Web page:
Team Canada’s hockey heroes reflect on the epic 1972 Summit Series that changed the game—and the country—forever.

My memories of Team Canada’s tumultuous hockey series against the Soviet Union in 1972 are as erratic as the original TV satellite feed back from Moscow — impermanent impressions flickering over the capricious medium of a five-year-old boy’s unformed consciousness.

When I cast my mind back to Sept. 28, 1972, I can only conjure up fleeting images: watching Game 8 in the school gym, the dour-looking, helmet-clad Russian players, Ken Dryden’s alarming mask, the Team Canada poster on my brother’s wall. But Paul Henderson’s winning goal? I’ve seen it replayed so often, I can’t possibly claim that memory as my own.

Curse my untimely birth! Because those of an age to clearly remember the entire eight games lived through what will forever be known as the greatest international hockey series ever played. It was our best players versus theirs, good Canadian boys versus evil Russkies, tenacity against skill, with the country that invented the sport at risk of losing bragging rights to these mesmerizing Slavic usurpers. Most of all, it was every player’s dauntless will to win – at any cost – that’s never been matched since. In the end, it became the rare time when a sporting event becomes part of a nation’s biography.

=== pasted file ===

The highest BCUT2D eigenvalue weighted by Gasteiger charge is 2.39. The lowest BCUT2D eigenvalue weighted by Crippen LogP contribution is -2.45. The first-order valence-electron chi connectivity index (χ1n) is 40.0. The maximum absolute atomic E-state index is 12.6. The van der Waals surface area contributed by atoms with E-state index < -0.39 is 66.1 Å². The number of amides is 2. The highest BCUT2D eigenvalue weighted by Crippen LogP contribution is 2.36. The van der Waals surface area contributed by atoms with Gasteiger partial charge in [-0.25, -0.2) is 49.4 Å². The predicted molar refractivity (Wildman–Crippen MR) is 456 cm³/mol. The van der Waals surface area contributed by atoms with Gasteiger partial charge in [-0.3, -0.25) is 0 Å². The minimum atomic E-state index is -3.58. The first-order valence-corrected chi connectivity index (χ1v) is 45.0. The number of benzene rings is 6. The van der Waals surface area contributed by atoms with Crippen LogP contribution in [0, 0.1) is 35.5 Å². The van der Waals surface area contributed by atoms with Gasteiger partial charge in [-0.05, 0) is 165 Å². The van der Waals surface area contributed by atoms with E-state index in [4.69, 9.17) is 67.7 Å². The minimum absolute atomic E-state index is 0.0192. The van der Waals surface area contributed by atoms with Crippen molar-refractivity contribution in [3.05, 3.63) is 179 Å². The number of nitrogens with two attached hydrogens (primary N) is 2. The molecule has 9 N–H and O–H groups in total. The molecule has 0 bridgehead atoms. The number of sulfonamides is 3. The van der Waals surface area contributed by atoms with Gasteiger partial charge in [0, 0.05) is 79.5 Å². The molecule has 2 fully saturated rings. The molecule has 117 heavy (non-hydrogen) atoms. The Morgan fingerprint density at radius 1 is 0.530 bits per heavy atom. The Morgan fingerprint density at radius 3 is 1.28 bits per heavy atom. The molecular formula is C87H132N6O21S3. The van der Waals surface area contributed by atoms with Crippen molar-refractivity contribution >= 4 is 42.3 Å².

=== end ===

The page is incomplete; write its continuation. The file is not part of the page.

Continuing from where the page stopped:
You won’t need reminding how the tournament’s dramatic twists and turns captured the fascination of two countries, a riveting eight-part miniseries with the cloud of Cold War politics shadowing its every moment. You’ll recall that sweltering September night in Montreal when the overconfident Canadians shockingly lost Game 1. Your faith was restored when we bounced back to win in Game 2. But the desultory tie in Game 3 and ugly loss in Game 4 in Vancouver had the crowd booing the team off the ice, perhaps echoing your own sentiments. You were inspired by Phil Esposito’s rousing “we’re trying our best” speech, then devastated by the Game 5 loss in Russia. Hope returned after back-to-back nail-biting victories in Game 6 and 7. And, of course, the magnificent third-period comeback in Game 8, with the series-winning goal in the dying moments.

Like the epic sagas of the past, it’s a tale that’s been told and re-told a thousand times, yet it never seems to grow stale or get drained of meaning. That’s why, when 10 representatives from Team Canada ’72 gathered in June to reminisce about that eventful time and series, it drew a standing-room-only crowd to the TV studio where they were shooting an episode of theZoomer.

I had the great fortune to sit with the players throughout the day, from the green room to the photo shoot to a local bar after all was said and done. Not only did I get to meet these hockey demigods up close but I also got a glimpse of what it might have been like in the locker-room during the series.

As the grey-haired gladiators limped into the green room to prepare for the show, the excitement is palpable. Even the younger members of the crew instinctively know these guys are special. In walks Phil Esposito, quickly assuming his old role as team leader and spokesman. Though his once bushy black hair now sits in a silver coif, he’s the same old Espo, forceful and confident, qualities that made him an unstoppable force in the series. In stark contrast is the smiling Pete Mahovlich, who takes up his old role as locker-room clown. His incessant joking (he asks the makeup artist whether she’s mistaken him for Johnny Depp) eases the commotion Phil brings to any room. Beside Pete is his older brother the Big M, Frank Mahovlich, at 79, an icon from hockey’s golden era of the ’50s and ’60s.